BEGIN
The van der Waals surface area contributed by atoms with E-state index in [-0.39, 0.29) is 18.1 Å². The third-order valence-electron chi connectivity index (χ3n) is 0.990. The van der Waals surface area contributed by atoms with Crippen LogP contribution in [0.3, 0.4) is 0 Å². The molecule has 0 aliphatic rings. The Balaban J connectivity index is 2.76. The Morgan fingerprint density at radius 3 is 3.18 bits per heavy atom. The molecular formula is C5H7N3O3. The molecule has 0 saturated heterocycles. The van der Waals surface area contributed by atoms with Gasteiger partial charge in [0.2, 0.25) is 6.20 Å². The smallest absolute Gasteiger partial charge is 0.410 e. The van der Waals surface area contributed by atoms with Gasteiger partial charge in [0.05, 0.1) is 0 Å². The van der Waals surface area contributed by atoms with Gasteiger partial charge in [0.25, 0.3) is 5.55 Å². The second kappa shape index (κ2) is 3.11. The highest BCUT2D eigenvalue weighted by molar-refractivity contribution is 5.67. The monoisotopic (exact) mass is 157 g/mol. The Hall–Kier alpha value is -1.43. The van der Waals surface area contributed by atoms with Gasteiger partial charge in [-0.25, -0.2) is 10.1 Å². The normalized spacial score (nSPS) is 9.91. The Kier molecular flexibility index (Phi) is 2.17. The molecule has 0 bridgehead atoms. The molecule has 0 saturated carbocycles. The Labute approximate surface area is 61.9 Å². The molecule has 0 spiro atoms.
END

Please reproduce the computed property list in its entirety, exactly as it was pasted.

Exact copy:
The van der Waals surface area contributed by atoms with E-state index in [-0.39, 0.29) is 18.1 Å². The third-order valence-electron chi connectivity index (χ3n) is 0.990. The van der Waals surface area contributed by atoms with Crippen LogP contribution in [0.3, 0.4) is 0 Å². The molecule has 0 aliphatic rings. The Balaban J connectivity index is 2.76. The Morgan fingerprint density at radius 3 is 3.18 bits per heavy atom. The molecular formula is C5H7N3O3. The molecule has 0 saturated heterocycles. The van der Waals surface area contributed by atoms with Gasteiger partial charge in [0.2, 0.25) is 6.20 Å². The smallest absolute Gasteiger partial charge is 0.410 e. The van der Waals surface area contributed by atoms with Gasteiger partial charge in [0.05, 0.1) is 0 Å². The van der Waals surface area contributed by atoms with Gasteiger partial charge in [0.25, 0.3) is 5.55 Å². The second kappa shape index (κ2) is 3.11. The highest BCUT2D eigenvalue weighted by molar-refractivity contribution is 5.67. The monoisotopic (exact) mass is 157 g/mol. The Hall–Kier alpha value is -1.43. The van der Waals surface area contributed by atoms with Gasteiger partial charge in [-0.25, -0.2) is 10.1 Å². The normalized spacial score (nSPS) is 9.91. The Kier molecular flexibility index (Phi) is 2.17. The molecule has 0 bridgehead atoms. The molecule has 0 saturated carbocycles. The Labute approximate surface area is 61.9 Å². The molecule has 0 spiro atoms.